I have been having a great time reading Flattening Classrooms, Engaging Minds by Vicki Davis and Julie Lindsay. This book is an excellent resource for anyone considering global projects or for any teacher who is just interested in expanding their own classroom view. The book itself models a collaborative global project in every way imaginable. Here are some of the ways it does this:
- Whenever a classroom project example is given, or a powerful quote from a teacher or expert is provided, the authors encourage the reader to follow that person on Twitter. I have loved this. There is really no better example of how flat our world is than just clicking the “Follow” button under someone’s name. You now can follow their thoughts, find out who they are following, and even mention them in your own Tweets.
- Along with the book are 15 Flat Classroom Challenges. These challenges encourage you to set up RSS like Google Reader (check!), start a blog(check!), join a collaborative network like Google Teacher Academy or Apple Distinguished Educators (check!), from there the challenges get more, well, um, challenging. But I love this idea. To encourage readers to take on the challenge, the authors suggest tweeting as you complete the challenges or posting on the Flat Classroom Ning. This helps make it all feel more like a fun scavenger hunt instead of homework. I love this idea so much I am considering how to make it a part of some of the local professional development I do.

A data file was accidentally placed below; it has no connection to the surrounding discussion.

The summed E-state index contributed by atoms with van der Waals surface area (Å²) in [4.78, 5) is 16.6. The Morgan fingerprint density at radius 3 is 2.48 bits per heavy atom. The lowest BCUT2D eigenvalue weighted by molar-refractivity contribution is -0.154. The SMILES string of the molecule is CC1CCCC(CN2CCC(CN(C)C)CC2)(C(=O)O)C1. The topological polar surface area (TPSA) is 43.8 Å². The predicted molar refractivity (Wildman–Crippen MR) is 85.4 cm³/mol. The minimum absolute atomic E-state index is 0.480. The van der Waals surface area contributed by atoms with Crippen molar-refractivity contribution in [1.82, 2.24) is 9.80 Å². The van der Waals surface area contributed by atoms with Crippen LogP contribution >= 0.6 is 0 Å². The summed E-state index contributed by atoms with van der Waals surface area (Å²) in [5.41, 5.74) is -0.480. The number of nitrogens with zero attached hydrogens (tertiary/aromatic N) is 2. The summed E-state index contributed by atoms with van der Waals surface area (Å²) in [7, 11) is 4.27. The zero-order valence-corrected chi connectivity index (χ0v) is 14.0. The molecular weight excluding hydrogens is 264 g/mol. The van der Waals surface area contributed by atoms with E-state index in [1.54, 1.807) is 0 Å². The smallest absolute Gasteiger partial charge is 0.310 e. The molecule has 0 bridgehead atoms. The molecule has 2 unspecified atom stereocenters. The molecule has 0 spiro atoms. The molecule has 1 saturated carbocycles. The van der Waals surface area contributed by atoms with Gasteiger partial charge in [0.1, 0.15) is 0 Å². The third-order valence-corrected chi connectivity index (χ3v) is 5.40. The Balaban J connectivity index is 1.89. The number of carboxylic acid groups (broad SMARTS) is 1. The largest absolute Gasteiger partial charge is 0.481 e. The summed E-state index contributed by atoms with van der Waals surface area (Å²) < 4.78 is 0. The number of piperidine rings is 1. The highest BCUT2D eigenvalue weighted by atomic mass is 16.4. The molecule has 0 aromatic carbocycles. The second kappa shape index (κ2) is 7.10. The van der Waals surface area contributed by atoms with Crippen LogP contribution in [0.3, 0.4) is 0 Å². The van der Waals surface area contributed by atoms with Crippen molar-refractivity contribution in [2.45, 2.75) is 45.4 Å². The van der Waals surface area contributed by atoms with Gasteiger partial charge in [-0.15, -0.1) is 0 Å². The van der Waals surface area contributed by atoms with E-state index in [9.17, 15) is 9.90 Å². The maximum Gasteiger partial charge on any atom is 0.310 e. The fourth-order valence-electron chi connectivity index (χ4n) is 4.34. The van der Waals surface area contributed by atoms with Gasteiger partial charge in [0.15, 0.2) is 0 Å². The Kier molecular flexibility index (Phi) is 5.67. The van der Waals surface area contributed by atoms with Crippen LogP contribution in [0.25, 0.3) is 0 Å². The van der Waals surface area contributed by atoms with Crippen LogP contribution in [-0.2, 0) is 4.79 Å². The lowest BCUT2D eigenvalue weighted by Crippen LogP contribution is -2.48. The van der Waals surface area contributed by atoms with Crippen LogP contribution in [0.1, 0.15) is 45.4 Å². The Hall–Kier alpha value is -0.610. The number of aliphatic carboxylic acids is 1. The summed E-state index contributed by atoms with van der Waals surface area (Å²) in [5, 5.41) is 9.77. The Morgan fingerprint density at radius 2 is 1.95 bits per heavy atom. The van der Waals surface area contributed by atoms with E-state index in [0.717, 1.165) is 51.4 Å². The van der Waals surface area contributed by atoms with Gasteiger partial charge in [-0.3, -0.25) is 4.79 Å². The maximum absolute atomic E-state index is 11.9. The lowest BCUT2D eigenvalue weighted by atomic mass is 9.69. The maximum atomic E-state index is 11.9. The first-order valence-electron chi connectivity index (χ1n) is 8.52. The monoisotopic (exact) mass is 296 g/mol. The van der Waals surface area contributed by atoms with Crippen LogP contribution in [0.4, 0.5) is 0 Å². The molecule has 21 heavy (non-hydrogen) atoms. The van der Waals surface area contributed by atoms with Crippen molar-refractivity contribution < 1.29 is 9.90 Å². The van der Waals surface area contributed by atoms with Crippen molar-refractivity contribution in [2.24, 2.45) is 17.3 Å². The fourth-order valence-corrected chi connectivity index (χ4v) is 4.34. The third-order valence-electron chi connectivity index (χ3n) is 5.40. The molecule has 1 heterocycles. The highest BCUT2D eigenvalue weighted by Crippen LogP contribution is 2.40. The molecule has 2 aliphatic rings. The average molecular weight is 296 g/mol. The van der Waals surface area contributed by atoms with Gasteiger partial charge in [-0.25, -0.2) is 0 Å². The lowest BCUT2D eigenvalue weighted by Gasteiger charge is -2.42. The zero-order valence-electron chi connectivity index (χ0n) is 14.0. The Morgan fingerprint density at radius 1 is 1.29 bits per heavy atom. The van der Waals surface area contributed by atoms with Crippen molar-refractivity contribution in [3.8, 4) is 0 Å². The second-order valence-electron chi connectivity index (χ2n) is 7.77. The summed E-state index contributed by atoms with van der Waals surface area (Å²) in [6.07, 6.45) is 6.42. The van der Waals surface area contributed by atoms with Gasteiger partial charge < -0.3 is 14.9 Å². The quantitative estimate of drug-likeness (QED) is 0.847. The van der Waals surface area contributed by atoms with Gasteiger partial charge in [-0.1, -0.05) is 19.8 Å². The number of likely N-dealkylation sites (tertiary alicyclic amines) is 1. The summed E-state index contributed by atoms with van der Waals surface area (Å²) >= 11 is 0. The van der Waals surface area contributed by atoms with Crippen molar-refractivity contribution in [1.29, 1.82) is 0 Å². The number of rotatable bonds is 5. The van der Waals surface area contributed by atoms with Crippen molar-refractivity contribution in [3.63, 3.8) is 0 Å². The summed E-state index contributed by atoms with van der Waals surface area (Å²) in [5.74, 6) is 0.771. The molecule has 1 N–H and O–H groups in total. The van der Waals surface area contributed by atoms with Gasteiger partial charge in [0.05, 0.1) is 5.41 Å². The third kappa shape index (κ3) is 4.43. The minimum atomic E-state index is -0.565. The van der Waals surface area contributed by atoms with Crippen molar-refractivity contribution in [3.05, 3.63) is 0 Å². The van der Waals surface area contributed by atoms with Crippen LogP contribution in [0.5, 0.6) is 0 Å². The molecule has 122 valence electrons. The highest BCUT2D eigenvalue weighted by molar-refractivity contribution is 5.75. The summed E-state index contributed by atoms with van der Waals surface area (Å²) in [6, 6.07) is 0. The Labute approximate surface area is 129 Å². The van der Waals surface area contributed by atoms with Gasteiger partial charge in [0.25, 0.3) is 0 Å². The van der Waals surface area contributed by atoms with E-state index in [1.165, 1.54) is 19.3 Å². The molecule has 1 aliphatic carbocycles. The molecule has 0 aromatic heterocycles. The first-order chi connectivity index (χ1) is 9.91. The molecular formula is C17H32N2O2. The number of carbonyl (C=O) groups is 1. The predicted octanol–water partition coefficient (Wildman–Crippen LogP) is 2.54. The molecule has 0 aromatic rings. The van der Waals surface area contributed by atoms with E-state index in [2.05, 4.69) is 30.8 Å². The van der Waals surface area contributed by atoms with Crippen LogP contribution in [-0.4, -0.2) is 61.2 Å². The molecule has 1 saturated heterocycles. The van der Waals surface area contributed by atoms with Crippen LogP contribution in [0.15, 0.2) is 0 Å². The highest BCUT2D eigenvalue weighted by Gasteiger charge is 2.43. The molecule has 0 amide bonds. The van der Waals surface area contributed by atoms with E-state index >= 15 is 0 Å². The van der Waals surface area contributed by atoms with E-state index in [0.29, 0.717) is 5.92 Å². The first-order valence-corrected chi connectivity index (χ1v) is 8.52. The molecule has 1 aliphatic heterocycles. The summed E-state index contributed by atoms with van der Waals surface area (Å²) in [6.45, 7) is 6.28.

- There is a virtual book group! I was so glad I checked Twitter at the moment an announcement about the book club came across my stream. The book club meets once a week for an hour via Blackboard Collaborate. Ben and Neil fromEngaging Educators moderate and either Vicki or Julie (the authors) are always there. This is a great opportunity to share your own reflections while reading the book as well as to ask questions of amazing teachers that have been living and breathing global collaboration for years now.
- More! QR codes that link to student projects, Flat Classroom Diaries that give you glimpses into the personal stories behind different global projects, and a professional development toolkit that I haven’t checked out yet.